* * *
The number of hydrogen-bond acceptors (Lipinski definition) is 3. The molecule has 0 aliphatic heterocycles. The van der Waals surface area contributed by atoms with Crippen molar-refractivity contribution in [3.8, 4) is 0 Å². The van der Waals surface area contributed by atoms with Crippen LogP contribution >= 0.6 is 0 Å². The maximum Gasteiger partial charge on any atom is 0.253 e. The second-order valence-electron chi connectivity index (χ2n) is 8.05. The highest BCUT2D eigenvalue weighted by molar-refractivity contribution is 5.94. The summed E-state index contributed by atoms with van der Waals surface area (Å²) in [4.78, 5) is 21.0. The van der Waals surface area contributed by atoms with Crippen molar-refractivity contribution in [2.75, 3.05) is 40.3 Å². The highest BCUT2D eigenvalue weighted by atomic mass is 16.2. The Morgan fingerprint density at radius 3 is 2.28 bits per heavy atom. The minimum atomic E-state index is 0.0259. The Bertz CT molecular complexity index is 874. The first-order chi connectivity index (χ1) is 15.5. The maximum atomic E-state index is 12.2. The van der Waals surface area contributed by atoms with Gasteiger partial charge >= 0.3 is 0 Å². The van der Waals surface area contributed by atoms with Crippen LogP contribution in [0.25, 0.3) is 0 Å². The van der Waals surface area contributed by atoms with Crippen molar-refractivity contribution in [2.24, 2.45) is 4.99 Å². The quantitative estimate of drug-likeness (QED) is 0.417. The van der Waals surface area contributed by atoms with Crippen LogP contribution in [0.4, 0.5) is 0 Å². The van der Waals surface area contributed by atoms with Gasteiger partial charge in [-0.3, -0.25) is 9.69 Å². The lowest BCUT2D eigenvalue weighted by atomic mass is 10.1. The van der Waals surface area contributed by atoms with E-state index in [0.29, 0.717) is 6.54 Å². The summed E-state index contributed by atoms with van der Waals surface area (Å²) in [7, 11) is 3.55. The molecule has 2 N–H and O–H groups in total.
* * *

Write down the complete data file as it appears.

The number of hydrogen-bond acceptors (Lipinski definition) is 3. The molecule has 0 aliphatic heterocycles. The van der Waals surface area contributed by atoms with Crippen molar-refractivity contribution in [3.8, 4) is 0 Å². The van der Waals surface area contributed by atoms with Crippen LogP contribution >= 0.6 is 0 Å². The maximum Gasteiger partial charge on any atom is 0.253 e. The second-order valence-electron chi connectivity index (χ2n) is 8.05. The highest BCUT2D eigenvalue weighted by molar-refractivity contribution is 5.94. The summed E-state index contributed by atoms with van der Waals surface area (Å²) in [4.78, 5) is 21.0. The van der Waals surface area contributed by atoms with Crippen molar-refractivity contribution in [2.75, 3.05) is 40.3 Å². The highest BCUT2D eigenvalue weighted by atomic mass is 16.2. The Morgan fingerprint density at radius 3 is 2.28 bits per heavy atom. The minimum atomic E-state index is 0.0259. The Bertz CT molecular complexity index is 874. The first-order chi connectivity index (χ1) is 15.5. The maximum atomic E-state index is 12.2. The van der Waals surface area contributed by atoms with Gasteiger partial charge >= 0.3 is 0 Å². The van der Waals surface area contributed by atoms with Crippen LogP contribution in [0.25, 0.3) is 0 Å². The van der Waals surface area contributed by atoms with Crippen molar-refractivity contribution in [2.24, 2.45) is 4.99 Å². The quantitative estimate of drug-likeness (QED) is 0.417. The van der Waals surface area contributed by atoms with Crippen LogP contribution in [0.4, 0.5) is 0 Å². The van der Waals surface area contributed by atoms with Gasteiger partial charge in [-0.3, -0.25) is 9.69 Å². The lowest BCUT2D eigenvalue weighted by atomic mass is 10.1. The van der Waals surface area contributed by atoms with E-state index in [0.29, 0.717) is 6.54 Å². The summed E-state index contributed by atoms with van der Waals surface area (Å²) in [7, 11) is 3.55. The molecule has 2 N–H and O–H groups in total.